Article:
Freelance Journalist Focus: Piers Ford
Delighted by divas? Touched by torch songs? Allured by Andrews (Julie)? Then you’ll have a lot in common with the subject of today’s Focus, freelancer and blogger Piers Ford…
About your journalism:
What do you write about?
People in the arts, particularly popular music, musical theatre and fine art; business and technology; travel and tennis.
Where are we likely to see your work?
In The Independent, The Financial Times, The Singer, Sweet magazine, Gramophone, Arabian Computer News, Network Middle East. And my blog – www.cry-me-a-torch-song.com – which is about women singers, my greatest passion.
What’s the most memorable work you’ve done?
I’ve interviewed Stephen Sondheim a couple of times by telephone (http://www.piersford.co.uk/resources/Sondheim+Explorations.PDF). And for two forum-style features – one about performing his work (http://www.piersford.co.uk/resources/singingforumlowres.pdf), the other about Kander and Ebb (http://www.piersford.co.uk/resources/lowresKander+and+Ebb.pdf) – I managed to get interviews with a host of A-list Broadway musical stars. My most memorable interview was with Elaine Stritch (http://www.piersford.co.uk/resources/SweetMagazineElaineStritch.pdf). We spent a Sunday afternoon together, running errands around Covent Garden that included terrorising the poor pharmacist in Boots about her inability to provide prescription eye drops for Miss Stritch. What stories. What a woman.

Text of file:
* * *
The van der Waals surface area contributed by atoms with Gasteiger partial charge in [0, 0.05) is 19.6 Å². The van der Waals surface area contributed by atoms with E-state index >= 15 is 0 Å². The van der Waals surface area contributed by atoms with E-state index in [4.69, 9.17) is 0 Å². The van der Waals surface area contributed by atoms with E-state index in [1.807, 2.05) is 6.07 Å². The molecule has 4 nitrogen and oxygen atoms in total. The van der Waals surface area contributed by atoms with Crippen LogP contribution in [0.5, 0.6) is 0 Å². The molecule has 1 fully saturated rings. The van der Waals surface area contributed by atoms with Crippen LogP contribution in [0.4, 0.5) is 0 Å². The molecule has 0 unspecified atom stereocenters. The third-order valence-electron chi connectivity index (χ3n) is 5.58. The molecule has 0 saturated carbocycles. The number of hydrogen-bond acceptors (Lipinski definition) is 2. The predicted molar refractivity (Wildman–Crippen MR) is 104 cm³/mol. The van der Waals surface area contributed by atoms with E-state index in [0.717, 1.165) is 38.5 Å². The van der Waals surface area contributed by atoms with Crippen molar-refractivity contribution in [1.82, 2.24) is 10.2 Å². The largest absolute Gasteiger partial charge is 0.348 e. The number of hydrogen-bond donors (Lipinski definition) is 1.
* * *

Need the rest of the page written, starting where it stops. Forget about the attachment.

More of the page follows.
What interview or feature would you love the chance to do?
I’m holding out for a face-to-face interview with Sondheim. And I’d really like the chance to ask Julie Andrews about the adverse reaction to her recent London concert.
About you and PRs:
Where do you source ideas for articles?
News stories and events, conversations with artists and singers, new album releases, private views, gigs and concerts, press releases.
How can PRs be useful to you?
Keeping me informed about new albums and interview opportunities – the earlier the better.
How and when do you like them to get in touch?
Any time. Like most journalists I prefer an email to the interruption of a phone call for initial approaches.
Do you find press conferences, trips, parties and other events useful or an interruption?
Useful but attending them is always subject to time constraints.
If you could make one change to the way PRs deal with you, what would it be?
It’s a generalisation because there are some really good PRs out there, but reading what I actually need when I send out a Response Source alert would be great.
How would you pay the bills if you weren’t a journalist?
I have a bit of a portfolio career these days, so it would probably be training – journalists, business writers, people who need to top up their grammar and communications skills.
If we gave you £1000, how would you spend it?
I’d schedule a week out of my diary, rent a remote cottage with a fully stocked larder and drinks cabinet, and retreat alone to make a start on the novel that’s been hanging around in my head for the last three years.
What books are on your bedside table, magazines in your bag, or blogs on your screen?
The Assassin (a novel by Ronald Blythe), Darling Ma (Joyce Grenfell’s letters to her mother), the Rough Guide to Denmark (I’m about to go to Bornholm for a week; all travel editors’ requests for scintillating copy will be treated seriously!); Word magazine and Vanity Fair.